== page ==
<Product ProductName="Steeleye Stout"/>
</Category>
<Category xmlns="x-schema:#Schema2" CategoryName="Condiments">
<Product ProductName="Aniseed Syrup"/>
<Product ProductName="Chef Anton&apos;s Cajun Seasoning"/>
<Product ProductName="Chef Anton&apos;s Gumbo Mix"/>
<Product ProductName="Genen Shouyu"/>
<Product ProductName="Grandma&apos;s Boysenberry Spread"/>
<Product ProductName="Gula Malacca"/>
<Product ProductName="Louisiana Fiery Hot Pepper Sauce"/>
<Product ProductName="Louisiana Hot Spiced Okra"/>
<Product ProductName="Northwoods Cranberry Sauce"/>
<Product ProductName="Original Frankfurter grüne Soße"/>
<Product ProductName="Sirop d&apos;érable"/>
<Product ProductName="Vegie-spread"/>
</Category>

(24 row(s) affected)

As you can see, the output from Listing 16.16 is the same as the output of the second query from Listing 16.14. The only difference is the schema information at the beginning of the output. You can use this information to create an XML-Data Reduced (XDR) schema file.

Note

Trying to read the output from Listings 16.14 to 16.16 directly in Internet Explorer will produce XML parser errors, unless you add a valid root node and save these outputs in Unicode format from Notepad.

Reading SQL Server XML Data From Active Server Pages

Although this is not an ASP book, it is interesting to show at least one example on how to write a simple Active Server Page (ASP) application to retrieve SQL Server data in XML format.

For a complete understanding of how to create Active Server Pages, you can read the book Active Server Pages 3.0 by Example (Bob Reselman, Que, ISBN 0-7897-2240-2). Working with ASP requires scripting knowledge and some understanding of HTML.

In this section you learn how to write a simple ASP to read the XML document produced from the second query in Listing 16.14.

To write the ASP you can use Notepad or any other text editor. Listing 16.17 contains the complete code for the Active Server Page SQLXML.ASP. For this code to run, you must save this file in a directory managed by Internet Information Server. In this example, you create the directory XML inside the default WWW path (c:\InetPub\wwwroot).

The script contains two main areas:

  • Server-Side Scripting. This section includes the main programming logic. This is where you connect to SQL Server to retrieve the information you need. This code is executed in the server computer (Internet Information Server); this code won't be sent to the client computer at all.

  • Client-Side Scripting. This section shows the results in the place and format you need. This code is executed in the client computer.

Both areas are properly marked in the code with comments.

Listing 16.17—A Simple Active Server Page to Read a SQL Query Using FOR XML AUTO

<%@ LANGUAGE = VBScript %>
<% Option Explicit %>

<HTML>
<HEAD>
<META HTTP-EQUIV="Content-Type" content="text/html" charset="UTF-8"/>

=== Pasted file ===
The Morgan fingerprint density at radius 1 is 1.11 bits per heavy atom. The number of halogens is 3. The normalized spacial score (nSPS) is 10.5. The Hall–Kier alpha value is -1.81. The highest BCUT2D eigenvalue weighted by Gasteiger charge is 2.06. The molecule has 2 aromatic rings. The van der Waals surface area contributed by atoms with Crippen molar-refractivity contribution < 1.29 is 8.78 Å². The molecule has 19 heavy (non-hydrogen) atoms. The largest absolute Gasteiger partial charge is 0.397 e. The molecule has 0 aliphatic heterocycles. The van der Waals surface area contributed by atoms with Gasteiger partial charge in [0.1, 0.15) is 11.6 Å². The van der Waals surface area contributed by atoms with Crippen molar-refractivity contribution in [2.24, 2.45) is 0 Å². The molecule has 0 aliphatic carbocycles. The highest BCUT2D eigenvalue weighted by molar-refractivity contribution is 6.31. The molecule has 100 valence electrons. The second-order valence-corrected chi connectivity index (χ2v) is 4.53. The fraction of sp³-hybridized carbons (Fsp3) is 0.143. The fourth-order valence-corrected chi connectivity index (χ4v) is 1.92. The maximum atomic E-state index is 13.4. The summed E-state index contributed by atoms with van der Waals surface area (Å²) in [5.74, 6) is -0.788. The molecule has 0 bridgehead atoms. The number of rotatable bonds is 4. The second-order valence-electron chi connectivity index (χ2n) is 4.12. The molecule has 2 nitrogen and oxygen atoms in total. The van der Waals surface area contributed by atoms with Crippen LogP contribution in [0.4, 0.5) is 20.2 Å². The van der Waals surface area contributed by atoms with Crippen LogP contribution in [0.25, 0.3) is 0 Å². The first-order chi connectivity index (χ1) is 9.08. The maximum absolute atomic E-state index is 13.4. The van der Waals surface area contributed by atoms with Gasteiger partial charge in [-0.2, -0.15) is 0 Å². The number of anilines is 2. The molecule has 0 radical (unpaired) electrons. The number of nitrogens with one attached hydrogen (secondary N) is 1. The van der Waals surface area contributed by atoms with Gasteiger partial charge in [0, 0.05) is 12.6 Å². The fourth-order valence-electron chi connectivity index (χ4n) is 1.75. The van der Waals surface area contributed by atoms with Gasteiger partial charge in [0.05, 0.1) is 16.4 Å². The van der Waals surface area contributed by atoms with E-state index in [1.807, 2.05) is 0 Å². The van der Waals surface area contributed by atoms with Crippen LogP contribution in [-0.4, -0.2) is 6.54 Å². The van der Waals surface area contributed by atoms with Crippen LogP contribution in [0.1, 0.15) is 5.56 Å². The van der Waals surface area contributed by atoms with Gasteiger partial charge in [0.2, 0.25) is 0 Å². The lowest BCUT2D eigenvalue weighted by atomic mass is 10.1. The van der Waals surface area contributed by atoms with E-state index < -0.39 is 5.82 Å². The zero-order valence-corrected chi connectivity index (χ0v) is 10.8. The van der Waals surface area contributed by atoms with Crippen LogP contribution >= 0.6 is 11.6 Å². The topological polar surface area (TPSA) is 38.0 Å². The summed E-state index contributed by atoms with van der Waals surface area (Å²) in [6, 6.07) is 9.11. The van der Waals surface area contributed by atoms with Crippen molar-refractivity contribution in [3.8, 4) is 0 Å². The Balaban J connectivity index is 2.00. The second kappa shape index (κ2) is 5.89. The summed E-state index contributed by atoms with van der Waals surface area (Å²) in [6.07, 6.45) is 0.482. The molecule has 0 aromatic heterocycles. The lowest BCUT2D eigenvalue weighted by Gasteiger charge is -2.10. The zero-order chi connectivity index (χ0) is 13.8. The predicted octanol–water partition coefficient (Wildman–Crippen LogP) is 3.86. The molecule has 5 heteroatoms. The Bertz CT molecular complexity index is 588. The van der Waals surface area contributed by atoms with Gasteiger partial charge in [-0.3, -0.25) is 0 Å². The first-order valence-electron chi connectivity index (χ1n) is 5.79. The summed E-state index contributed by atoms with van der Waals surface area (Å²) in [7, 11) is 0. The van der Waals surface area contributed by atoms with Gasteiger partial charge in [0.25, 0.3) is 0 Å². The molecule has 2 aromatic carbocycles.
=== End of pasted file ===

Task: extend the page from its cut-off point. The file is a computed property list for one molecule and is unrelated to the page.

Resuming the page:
<TITLE>SQL-XML by Example - SQLXML.asp</TITLE>

<%
 ' THIS IS THE SERVER SIDE SCRIPTING
 ' this part won't be visible from the client side

 ' some constants to make the code more readable
 ' some of these constants are available in the adovbs.inc file

 const adUseClient = 3
 const adWriteChar = 0
 const adWriteLine = 1
 const adExecuteStream = 1024

 ' Create a ADO Connection object

 Dim adoConn
 Set adoConn = Server.CreateObject("ADODB.Connection")

 ' Define the connection string to connect to a valid SQL Server 2000 instance
 ' and the Northwind database. Specify client side processing,
 ' which in this case will be in the IIS server

 ' Note: if your default instance is SQL Server 7, this code will not work
 '       unless you installed XML support for SQL Server 7.0

 Dim sConn
 sConn = "Provider=sqloledb;"
 sConn = sConn & "Data Source=MSSQLFGG\S2K;"
 sConn = sConn & "Initial Catalog=Northwind;"
 sConn = sConn & "User ID=sa"
 adoConn.ConnectionString = sConn
 adoConn.CursorLocation = adUseClient

 ' Open the connection

 adoConn.Open

 ' Create an ADO Command object,
 ' to send the XML query and receive the XML results

 Dim adoCmd
 Set adoCmd = Server.CreateObject("ADODB.Command")
 Set adoCmd.ActiveConnection = adoConn

 ' Let's start the XML request

 Dim sQuery
 sQuery = "<Catalog xmlns:sql='urn:schemas-microsoft-com:xml-sql'>"
 sQuery = sQuery & "<sql:query>"

 ' This is the Query from Listing 16.14

 sQuery = sQuery & "SELECT CategoryName, "
 sQuery = sQuery & "ProductName "
 sQuery = sQuery & "FROM Categories as Category "
 sQuery = sQuery & "JOIN Products as Product "
 sQuery = sQuery & "ON Product.CategoryID = Category.CategoryID "

 ' Note that you must change the symbol < into &lt;
 ' because < is reserved in XML
 ' and in this code the query will be enclosed in a XML stream

 sQuery = sQuery & "WHERE Product.CategoryID &lt; 3 "
 sQuery = sQuery & "ORDER BY CategoryName, ProductName "
 sQuery = sQuery & "FOR XML AUTO"

 ' Now we can finish the XML request

 sQuery = sQuery & "</sql:query></Catalog>"

 ' Create and open the Stream object

 Dim adoStreamQuery
 Set adoStreamQuery = Server.CreateObject("ADODB.Stream")
 adoStreamQuery.Open

 ' Write the XML query into the Stream object

 adoStreamQuery.WriteText sQuery, adWriteChar
 adoStreamQuery.Position = 0

 ' Select the Stream object as the Command to execute
 ' Note the GUID for the Dialect property,
 ' this GUID represents the MSSQLXML format

 adoCmd.CommandStream = adoStreamQuery
 adoCmd.Dialect = "{5D531CB2-E6Ed-11D2-B252-00C04F681B71}"

 ' Now we will select to send the output to the Response object
 ' which is a Stream object too

 adoCmd.Properties("Output Stream") = Response

 ' We define the XML output as a Data Isle called CatalogIsle
 ' to be used from the client side execution